The theme for the two-day event is ‘Solutions for a changing world’, a key focus of which will be helping business and sustainability leaders identify the economic importance of protecting and restoring our natural environment. The programme has been conceived to drive discussion with financial institutions, businesses and policy makers about how and why they should be making a long term investment in natural capital.

During the course of the event, delegates will be challenged on thought-provoking topics such as disaster risk reduction, emerging financial products and using familiar tools to manage new risks. An increasing number of governments, businesses and financial institutions across the globe are recognising humanity’s reliance on natural capital and the urgency of accounting for the impact we have on it. This is leading to improved management of emerging risks, greater innovation and new solutions to help tackle major economic and environmental challenges, including resource scarcity, biodiversity loss and climate change.

The letter that will be sent from those attending the World Forum on Natural Capital to the global leaders taking part in the UN Climate Conference in Paris is available on the World Forum blog, and is outlined further below.

Economy

A Good Look At How Homes Will Become More Energy Efficient Soon

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energy efficient homes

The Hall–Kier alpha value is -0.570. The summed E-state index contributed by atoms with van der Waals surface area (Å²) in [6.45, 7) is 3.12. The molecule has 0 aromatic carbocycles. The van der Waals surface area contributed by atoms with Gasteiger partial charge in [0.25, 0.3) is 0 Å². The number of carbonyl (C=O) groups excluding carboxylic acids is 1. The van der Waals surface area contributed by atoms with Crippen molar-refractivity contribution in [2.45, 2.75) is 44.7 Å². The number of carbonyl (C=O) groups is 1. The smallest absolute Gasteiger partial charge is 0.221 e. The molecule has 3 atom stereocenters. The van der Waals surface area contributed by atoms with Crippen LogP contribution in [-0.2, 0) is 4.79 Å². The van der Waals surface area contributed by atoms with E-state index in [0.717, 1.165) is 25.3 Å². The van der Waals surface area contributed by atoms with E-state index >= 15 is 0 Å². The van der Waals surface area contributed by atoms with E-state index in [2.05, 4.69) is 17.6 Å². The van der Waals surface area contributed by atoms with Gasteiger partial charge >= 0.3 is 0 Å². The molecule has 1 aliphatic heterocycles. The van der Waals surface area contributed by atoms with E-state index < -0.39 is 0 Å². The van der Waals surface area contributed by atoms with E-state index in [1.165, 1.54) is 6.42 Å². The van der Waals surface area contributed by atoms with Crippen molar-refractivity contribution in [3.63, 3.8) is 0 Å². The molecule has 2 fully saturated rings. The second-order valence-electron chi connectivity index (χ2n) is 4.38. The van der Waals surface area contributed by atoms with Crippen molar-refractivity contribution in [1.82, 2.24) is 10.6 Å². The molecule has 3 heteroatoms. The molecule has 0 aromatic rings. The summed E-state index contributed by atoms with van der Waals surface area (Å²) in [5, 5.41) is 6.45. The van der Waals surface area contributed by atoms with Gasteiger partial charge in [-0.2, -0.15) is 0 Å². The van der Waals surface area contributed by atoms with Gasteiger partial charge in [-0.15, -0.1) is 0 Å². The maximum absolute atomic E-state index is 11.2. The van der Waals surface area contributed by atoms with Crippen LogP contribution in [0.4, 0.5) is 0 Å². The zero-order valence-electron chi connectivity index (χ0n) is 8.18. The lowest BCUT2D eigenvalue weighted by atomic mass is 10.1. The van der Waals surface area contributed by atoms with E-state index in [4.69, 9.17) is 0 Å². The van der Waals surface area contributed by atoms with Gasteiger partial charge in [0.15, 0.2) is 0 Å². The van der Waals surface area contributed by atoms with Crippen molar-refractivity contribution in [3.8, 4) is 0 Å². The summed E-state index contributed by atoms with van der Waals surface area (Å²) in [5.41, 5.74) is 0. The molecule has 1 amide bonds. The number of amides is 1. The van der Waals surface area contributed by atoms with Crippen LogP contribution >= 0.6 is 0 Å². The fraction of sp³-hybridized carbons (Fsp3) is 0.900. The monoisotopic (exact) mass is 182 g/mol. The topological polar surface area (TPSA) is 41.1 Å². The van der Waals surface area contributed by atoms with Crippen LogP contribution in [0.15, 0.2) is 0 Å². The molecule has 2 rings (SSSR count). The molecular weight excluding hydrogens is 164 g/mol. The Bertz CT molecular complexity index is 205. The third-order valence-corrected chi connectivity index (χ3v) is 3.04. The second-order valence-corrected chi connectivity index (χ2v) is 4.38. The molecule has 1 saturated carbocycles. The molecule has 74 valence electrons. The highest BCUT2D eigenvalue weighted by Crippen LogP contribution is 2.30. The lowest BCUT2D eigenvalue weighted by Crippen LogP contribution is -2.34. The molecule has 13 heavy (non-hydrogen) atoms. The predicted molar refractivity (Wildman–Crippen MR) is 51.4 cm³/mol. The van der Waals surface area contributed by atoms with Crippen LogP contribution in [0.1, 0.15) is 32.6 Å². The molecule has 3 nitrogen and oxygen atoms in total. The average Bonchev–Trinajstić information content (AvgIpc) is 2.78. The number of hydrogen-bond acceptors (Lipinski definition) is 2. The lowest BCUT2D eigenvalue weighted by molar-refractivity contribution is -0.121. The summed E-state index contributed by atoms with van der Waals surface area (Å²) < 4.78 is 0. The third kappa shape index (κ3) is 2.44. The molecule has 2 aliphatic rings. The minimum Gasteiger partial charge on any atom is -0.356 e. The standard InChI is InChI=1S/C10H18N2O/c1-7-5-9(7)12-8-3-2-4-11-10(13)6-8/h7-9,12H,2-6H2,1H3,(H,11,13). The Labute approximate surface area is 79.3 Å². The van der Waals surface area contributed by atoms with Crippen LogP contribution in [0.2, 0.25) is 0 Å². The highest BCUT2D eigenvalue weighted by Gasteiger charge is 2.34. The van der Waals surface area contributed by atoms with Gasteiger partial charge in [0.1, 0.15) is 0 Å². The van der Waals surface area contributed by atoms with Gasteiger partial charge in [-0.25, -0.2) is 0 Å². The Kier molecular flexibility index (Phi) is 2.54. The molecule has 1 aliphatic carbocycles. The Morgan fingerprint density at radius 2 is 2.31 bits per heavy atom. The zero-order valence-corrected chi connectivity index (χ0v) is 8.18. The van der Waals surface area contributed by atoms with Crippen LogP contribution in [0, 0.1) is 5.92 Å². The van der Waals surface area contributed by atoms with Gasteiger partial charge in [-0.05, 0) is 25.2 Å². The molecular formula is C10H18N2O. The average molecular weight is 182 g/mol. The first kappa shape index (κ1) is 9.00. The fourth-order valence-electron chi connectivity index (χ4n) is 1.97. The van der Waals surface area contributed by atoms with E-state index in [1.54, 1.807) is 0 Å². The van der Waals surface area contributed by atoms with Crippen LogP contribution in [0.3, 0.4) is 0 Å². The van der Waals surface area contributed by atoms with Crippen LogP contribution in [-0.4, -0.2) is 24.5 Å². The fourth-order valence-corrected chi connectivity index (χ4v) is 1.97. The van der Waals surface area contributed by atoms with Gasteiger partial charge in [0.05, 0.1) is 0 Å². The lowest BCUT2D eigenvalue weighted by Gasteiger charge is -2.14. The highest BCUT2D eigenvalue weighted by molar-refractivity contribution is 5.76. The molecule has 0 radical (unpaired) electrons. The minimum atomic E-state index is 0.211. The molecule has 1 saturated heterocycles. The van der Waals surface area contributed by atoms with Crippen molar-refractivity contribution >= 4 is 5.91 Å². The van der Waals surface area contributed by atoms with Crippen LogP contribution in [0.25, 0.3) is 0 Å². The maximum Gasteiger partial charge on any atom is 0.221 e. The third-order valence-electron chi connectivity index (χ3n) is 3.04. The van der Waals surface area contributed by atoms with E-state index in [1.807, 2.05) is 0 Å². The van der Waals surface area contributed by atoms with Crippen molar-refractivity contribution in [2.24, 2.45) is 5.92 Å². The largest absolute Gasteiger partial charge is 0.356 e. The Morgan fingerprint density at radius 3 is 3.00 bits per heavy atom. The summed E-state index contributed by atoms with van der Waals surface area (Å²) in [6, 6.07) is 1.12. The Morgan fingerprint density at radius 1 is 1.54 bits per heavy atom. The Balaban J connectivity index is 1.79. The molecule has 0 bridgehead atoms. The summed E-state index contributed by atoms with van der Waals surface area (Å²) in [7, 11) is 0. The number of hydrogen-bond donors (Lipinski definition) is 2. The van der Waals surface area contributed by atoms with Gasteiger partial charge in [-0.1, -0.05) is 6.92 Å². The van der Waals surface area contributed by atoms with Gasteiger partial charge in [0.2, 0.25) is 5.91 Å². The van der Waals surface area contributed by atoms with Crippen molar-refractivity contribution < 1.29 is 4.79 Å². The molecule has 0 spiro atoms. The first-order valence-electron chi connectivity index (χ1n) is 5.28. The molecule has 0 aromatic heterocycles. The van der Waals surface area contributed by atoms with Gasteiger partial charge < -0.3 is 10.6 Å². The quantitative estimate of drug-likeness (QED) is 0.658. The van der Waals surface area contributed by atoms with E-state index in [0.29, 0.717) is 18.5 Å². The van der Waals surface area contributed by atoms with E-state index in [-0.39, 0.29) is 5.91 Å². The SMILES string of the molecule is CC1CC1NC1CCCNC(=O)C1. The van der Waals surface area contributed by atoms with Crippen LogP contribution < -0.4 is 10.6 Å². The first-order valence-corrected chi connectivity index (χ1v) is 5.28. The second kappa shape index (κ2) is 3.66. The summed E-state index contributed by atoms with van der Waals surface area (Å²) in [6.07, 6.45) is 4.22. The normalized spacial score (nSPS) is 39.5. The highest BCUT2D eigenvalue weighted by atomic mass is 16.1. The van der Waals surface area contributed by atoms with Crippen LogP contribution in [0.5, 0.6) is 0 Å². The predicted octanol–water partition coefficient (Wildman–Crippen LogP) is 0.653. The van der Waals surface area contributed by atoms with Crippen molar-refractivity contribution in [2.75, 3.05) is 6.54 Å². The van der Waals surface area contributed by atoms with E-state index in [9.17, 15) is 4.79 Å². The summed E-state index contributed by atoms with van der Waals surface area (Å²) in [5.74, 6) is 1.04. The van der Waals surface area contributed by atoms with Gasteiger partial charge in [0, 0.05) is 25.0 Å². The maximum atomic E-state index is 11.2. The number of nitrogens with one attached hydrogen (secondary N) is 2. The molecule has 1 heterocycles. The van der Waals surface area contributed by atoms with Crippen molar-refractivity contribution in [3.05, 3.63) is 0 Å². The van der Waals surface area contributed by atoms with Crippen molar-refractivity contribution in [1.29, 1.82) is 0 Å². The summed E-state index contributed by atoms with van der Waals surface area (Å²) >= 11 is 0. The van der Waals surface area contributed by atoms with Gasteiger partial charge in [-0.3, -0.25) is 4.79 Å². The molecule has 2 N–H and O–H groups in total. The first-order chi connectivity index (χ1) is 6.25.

Everyone always talks about ways they can save energy at home, but the tactics are old school. They’re only tweaking the way they do things at the moment. Sealing holes in your home isn’t exactly the next scientific breakthrough we’ve been waiting for.

There is some good news because technology is progressing quickly. Some tactics might not be brand new, but they’re becoming more popular. Here are a few things you should expect to see in homes all around the country within a few years.

1. The Rise Of Smart Windows

When you look at a window right now it’s just a pane of glass. In the future they’ll be controlled by microprocessors and sensors. They’ll change depending on the specific weather conditions directly outside.

If the sun disappears the shade will automatically adjust to let in more light. The exact opposite will happen when it’s sunny. These energy efficient windows will save everyone a huge amount of money.

2. A Better Way To Cool Roofs

If you wanted to cool a roof down today you would coat it with a material full of specialized pigments. This would allow roofs to deflect the sun and they’d absorb less heat in the process too.

Soon we’ll see the same thing being done, but it will be four times more effective. Roofs will never get too hot again. Anyone with a large roof is going to see a sharp decrease in their energy bills.

3. Low-E Windows Taking Over

It’s a mystery why these aren’t already extremely popular, but things are starting to change. Read low-E window replacement reviews and you’ll see everyone loves them because they’re extremely effective.

They’ll keep heat outside in summer or inside in winter. People don’t even have to buy new windows to enjoy the technology. All they’ll need is a low-E film to place over their current ones.